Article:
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Re: [ontolog-forum] blogic iswc keynote

To: "[ontolog-forum]" <ontolog-forum@xxxxxxxxxxxxxxxx>
From: sowa@xxxxxxxxxxx
Date: Fri, 25 Dec 2009 13:54:01 -0500 (EST)
Message-id: <74e4ab6e0e17fea0e598195854bb5268.squirrel@xxxxxxxxxxxxxxxxxxxx>


I agree.

> "without negations" literally means without KNOWING EXPLICIT negations.
> Most DBs that get exception cases store them in a table like the one that
> caused the exception. So, in effect, there are tables of TrueS and Tables
> of FalseS - or "fluents" as some logicians like to call them. Therefore,
> negation is in fact modeled where appropriate in current DB practices.

Your note illustrates the point that a relational database
can be used to support various kinds of semantics.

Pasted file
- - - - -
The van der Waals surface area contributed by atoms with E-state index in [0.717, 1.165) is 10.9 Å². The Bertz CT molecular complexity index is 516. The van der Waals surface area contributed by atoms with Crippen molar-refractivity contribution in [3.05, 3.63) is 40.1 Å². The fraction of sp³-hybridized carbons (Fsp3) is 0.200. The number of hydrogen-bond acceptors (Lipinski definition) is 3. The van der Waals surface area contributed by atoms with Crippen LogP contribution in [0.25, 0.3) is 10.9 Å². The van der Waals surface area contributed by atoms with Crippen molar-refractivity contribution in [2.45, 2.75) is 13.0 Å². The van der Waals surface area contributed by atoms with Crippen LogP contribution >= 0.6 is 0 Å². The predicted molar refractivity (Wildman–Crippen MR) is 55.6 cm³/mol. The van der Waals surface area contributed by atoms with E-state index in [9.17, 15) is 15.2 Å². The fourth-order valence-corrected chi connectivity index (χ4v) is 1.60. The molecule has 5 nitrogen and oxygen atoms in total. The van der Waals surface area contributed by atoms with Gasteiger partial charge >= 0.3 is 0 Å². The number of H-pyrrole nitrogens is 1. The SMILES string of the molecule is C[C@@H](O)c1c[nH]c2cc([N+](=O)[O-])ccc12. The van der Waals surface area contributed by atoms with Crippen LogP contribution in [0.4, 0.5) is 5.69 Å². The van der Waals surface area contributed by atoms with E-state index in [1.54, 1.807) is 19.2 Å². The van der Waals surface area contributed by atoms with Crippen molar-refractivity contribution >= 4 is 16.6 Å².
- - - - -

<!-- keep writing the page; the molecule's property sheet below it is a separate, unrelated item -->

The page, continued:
The default way of using SQL is negation as failure:  each
table contains the n-tuples for which a relation is true.
Any n-tuple not listed is assumed to be false.  That is the
so-called closed-world assumption.  If the conditions of
that assumption hold, then negation as failure is the
equivalent of true negation.

But it's possible to use two tables per relation:  one would
contain all the n-tuples for which the relation is known to
to be true, the  other would contain all n-tuples for which
the relation is known to be false, and the truth value of any
n-tuple not in either table would have the truth value unknown.

With an appropriate front end, the RDB would support a three
valued logic:  known true, known false, and unknown.


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